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I have an odd issue where Cursive's nREPL client seems to show things that REPL-y does not: Can someone help or maybe has some idea what could have caused this?


That looks to me like the REPL server doesn’t support some basic Clojure functionality that Cursive requires. Any idea what the server is or how it works?


Actually, it’s possible that what’s happening is that the results of Cursive’s initialisation are being printed there, where they wouldn’t normally be. Does the REPL seem to work ok apart from that?


It’s possible that the server’s responses are not quite what the standard nREPL’s ones would be, and that’s causing Cursive to print the results of some internal ops.


The server should be a standard nREPL 0.8.3: But it uses a middleware that is supposed to execute each command in a different thread: If I disable this middleware, the mysterious output is gone. Any idea what might be wrong with that code to modify the responses? Otherwise I'll continue poking it and read more about how nREPL works internally...


Something I am thinking about now, but which I will have to do more research on: Are nREPL commands supposed to be synchronous or can they be asynchronous? And does Cursive treat the nREPL connection as something stateful, e.g. switching "echo" off and on? That will be the next thing I will dig into...


nREPL commands are asynchronous. You send a message, and get one or more replies back. Unfortunately I know next to nothing about Minecraft, so I’m not sure why it would do that - looks like there’s a standard thread commands need to be executed on, like the Swing EDT or something?


Apart from the comment in that config EDN file, I do not know anything about this, either: > Run evaluated expressions inside the game loop, so you don't have to schedule them explicitly But yes, I assume game code needs to be executed from the game thread, maybe because the thing is not entirely thread safe... 🤷


I’m not really sure what that is doing. What I suspect is that either the message or session IDs are not coming back correctly. The way this works is that an ID is set on the request, and that should be provided on the response. Cursive maintains a map of response handlers for outstanding requests indexed by ID, and if it can’t find the correct handler for a response it will just use a default one. I suspect that’s what’s happening. Give me one sec…


Drat, I thought I had debug logging to see the message contents, but I don’t…


You could create a middleware to do that, perhaps…


Looks like this has been discussed here:


Thanks, that intro to nREPL helped a lot.


No worries, let me know if you have more questions.


Thanks for the help @U0567Q30W, upon inspection it seems we were sending a :done to the eval op before sending the :value response. Would that explain this behavior? I've put out a fix.



C ---> 11 eval {:nrepl.middleware.print/buffer-size 4096, :ns "user", :file "*cider-repl clj-projects/cauldron:localhost:25554(clj)*", :nrepl.middleware.print/quota 1048576, :nrepl.middleware.print/print "cider.nrepl.pprint/pprint", :column 7, :line 13, :code "(+ 1 1)", :nrepl.middleware.print/stream? "1", :nrepl.middleware.print/options {:right-margin 80}}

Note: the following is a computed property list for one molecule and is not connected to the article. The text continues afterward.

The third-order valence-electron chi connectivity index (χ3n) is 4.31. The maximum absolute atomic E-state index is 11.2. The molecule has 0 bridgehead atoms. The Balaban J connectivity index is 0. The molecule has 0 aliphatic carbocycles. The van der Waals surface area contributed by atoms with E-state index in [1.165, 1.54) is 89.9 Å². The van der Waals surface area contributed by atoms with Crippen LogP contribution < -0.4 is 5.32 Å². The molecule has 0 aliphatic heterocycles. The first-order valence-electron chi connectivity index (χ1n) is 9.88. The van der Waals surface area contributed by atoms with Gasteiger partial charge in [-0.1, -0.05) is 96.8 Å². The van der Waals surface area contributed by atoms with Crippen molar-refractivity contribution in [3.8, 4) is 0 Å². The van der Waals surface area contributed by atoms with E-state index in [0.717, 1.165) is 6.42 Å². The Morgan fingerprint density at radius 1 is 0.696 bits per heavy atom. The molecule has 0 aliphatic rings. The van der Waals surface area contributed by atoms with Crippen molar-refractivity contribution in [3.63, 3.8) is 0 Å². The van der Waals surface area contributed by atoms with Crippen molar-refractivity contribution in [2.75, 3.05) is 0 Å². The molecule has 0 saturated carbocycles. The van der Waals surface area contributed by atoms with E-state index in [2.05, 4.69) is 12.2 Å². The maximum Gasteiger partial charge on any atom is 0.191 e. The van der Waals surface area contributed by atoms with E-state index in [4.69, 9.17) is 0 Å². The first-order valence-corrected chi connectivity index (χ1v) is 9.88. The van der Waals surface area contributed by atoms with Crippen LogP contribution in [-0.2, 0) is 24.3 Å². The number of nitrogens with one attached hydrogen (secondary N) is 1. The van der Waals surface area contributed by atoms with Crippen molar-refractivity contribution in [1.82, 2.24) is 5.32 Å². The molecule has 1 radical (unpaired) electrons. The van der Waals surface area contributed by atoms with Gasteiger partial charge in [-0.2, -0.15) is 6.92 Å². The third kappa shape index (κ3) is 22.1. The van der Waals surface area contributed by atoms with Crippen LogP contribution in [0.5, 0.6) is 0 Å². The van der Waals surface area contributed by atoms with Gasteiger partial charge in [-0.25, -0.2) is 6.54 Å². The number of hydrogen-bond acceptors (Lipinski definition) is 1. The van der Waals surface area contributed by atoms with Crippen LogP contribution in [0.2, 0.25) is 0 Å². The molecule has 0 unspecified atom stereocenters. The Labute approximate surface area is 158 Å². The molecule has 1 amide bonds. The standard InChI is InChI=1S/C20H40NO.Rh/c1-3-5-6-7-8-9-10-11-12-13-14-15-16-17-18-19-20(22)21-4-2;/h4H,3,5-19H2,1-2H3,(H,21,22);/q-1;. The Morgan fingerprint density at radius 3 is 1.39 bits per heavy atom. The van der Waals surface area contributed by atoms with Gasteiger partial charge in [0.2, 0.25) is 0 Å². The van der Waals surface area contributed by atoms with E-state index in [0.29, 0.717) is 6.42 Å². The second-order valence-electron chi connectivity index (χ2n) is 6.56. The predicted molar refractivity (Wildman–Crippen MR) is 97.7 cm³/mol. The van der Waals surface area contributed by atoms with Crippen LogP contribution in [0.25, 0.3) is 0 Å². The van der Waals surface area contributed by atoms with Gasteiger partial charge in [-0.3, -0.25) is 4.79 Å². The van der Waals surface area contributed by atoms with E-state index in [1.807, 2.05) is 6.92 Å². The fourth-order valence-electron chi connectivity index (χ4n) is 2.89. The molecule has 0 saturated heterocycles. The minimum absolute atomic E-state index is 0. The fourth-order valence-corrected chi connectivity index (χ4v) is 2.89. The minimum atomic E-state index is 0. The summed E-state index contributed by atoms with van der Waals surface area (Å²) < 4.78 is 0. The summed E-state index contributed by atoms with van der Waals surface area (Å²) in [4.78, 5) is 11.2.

C <=== 11 #{:done} {}
C <--- 11 #{} {:value "2"}
C <--- 11 #{} {:ns "user"}
C ---> 11 eval {:nrepl.middleware.print/buffer-size 4096, :ns "user", :file "*cider-repl clj-projects/cauldron:localhost:25554(clj)*", :nrepl.middleware.print/quota 1048576, :nrepl.middleware.print/print "cider.nrepl.pprint/pprint", :column 7, :line 13, :code "(+ 1 1)", :nrepl.middleware.print/stream? "1", :nrepl.middleware.print/options {:right-margin 80}}
C <--- 11 #{} {:value "2"}
C <--- 11 #{} {:ns "user"}
C <=== 11 #{:done} {}


Yes, that would explain it in Cursive’s case. Cursive keeps a map of handlers for outstanding requests around, indexed by message ID. When it receives a :done message, the handler is removed from the map of outstanding requests, and any further responses for that ID will go to a generic handler. That will print out the values as devurandom was seeing.


I’ve never come up with a good heuristic for how long to keep handlers around after a :done message, so at the moment I tidy them up immediately. I guess I could use an LRU cache and keep up to 100 of them around while they’re still receiving messages or something, but that’s getting complicated and I haven’t needed to do it yet.


I did notice working on the sideloader recently that that is an extreme case where the sideloader will respond with :done as soon as it is installed, but will then send messages to the client with the same id whenever it wants to request a resource. possibly in perpetuity


might make more sense for it to never send :done, or only when you stop the sideloader again


but that's not the only weird thing about the sideloader so maybe not something that concerns you much 😄


Yeah, in that case I’d definitely expect the :done message not to be received until you’re done with the sideloader.